MIT researchers have developed a way to replace complex, expensive medical imaging equipment with much less expensive consumer equipment and a little bit of fancy math. The technique uses technology like the Microsoft Kinect paired with sophisticated mathematical modeling to perform nearly the same tasks as a US$100,000 lab microscope.
The technique, called fluorescence lifetime imaging, will be familiar to anyone who has ever experienced certain "glow in the dark" materials that depend on the same property of fluorescence to absorb light and then be able to re-emit it later. Measuring the time intervals between light absorption and emission in a biological sample with fluorescent dye can reveal data to scientists about its chemical composition.
Traditional fluorescence lifetime imaging equipment needs to be able to measure these intervals in the nanosecond range, which would seem to rule out consumer equipment like the Kinect from being useful in the field, since the light bursts it uses are at least an order of magnitude longer in duration.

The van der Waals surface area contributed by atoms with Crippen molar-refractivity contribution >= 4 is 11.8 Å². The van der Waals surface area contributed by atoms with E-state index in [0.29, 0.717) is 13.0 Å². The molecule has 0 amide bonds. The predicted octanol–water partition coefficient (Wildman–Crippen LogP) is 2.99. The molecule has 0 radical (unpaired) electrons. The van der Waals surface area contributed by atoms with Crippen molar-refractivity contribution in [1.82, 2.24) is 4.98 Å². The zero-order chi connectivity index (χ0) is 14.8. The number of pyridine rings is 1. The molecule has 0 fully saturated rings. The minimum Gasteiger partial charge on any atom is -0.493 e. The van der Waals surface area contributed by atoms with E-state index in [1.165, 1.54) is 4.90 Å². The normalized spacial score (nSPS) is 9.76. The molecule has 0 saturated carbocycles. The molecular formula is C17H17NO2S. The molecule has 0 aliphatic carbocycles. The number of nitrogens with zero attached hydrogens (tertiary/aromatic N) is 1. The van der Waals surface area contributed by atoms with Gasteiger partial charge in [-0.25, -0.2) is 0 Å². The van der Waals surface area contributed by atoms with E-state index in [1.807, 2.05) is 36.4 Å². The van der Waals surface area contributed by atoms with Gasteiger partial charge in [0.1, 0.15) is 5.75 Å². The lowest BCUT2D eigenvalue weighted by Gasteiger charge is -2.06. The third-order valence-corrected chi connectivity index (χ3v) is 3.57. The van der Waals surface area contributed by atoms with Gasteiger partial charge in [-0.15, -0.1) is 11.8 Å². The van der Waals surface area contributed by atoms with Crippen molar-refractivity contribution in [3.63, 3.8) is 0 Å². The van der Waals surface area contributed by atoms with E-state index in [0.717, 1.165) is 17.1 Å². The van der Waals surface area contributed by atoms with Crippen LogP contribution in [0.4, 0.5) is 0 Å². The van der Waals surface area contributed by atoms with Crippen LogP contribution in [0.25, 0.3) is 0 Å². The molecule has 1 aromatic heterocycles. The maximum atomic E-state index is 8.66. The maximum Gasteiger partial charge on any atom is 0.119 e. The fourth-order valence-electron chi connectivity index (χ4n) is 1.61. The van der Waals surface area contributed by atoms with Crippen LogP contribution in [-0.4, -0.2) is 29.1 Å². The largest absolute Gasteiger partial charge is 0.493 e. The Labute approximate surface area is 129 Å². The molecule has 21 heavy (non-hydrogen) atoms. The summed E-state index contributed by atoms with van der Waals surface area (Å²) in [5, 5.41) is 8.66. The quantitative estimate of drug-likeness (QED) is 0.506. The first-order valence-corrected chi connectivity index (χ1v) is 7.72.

However, MIT researchers using a Kinect were able to extract useful information when using it for fluorescence lifetime imaging by running its light signal through something called a Fourier Transform, which breaks a signal down into its constituent frequencies. Within this frequency data, phase shift measurements also provide information about fluorescence lifetime.
While this setup can't match the image resolution of pricier fluorescence lifetime imaging microscopes, upgrading to better hardware beyond the capabilities of a $100 Kinect using the technique should still be far less expensive than traditional systems.
"The theme of our work is to take the electronic and optical precision of this big expensive microscope and replace it with sophistication in mathematical modeling," says one of the system's developers, MIT graduate student Ayush Bhandari. "We show that you can use something in consumer imaging, like the Microsoft Kinect, to do bioimaging in much the same way that the microscope is doing."
Beyond intended biomedical applications, some scientists see the system's potential for providing a sort of superpower on par with x-ray vision.
"If I had one of these devices, what I would do is just go looking around the world at stuff," says Harvard University professor Adam Cohen. "Humans can't see polarization in the light — we only see color — and there's all this structure that insects can see because they can see polarization that we're just blind to."
The research is outlined in the most recent issue of the journal Optica.
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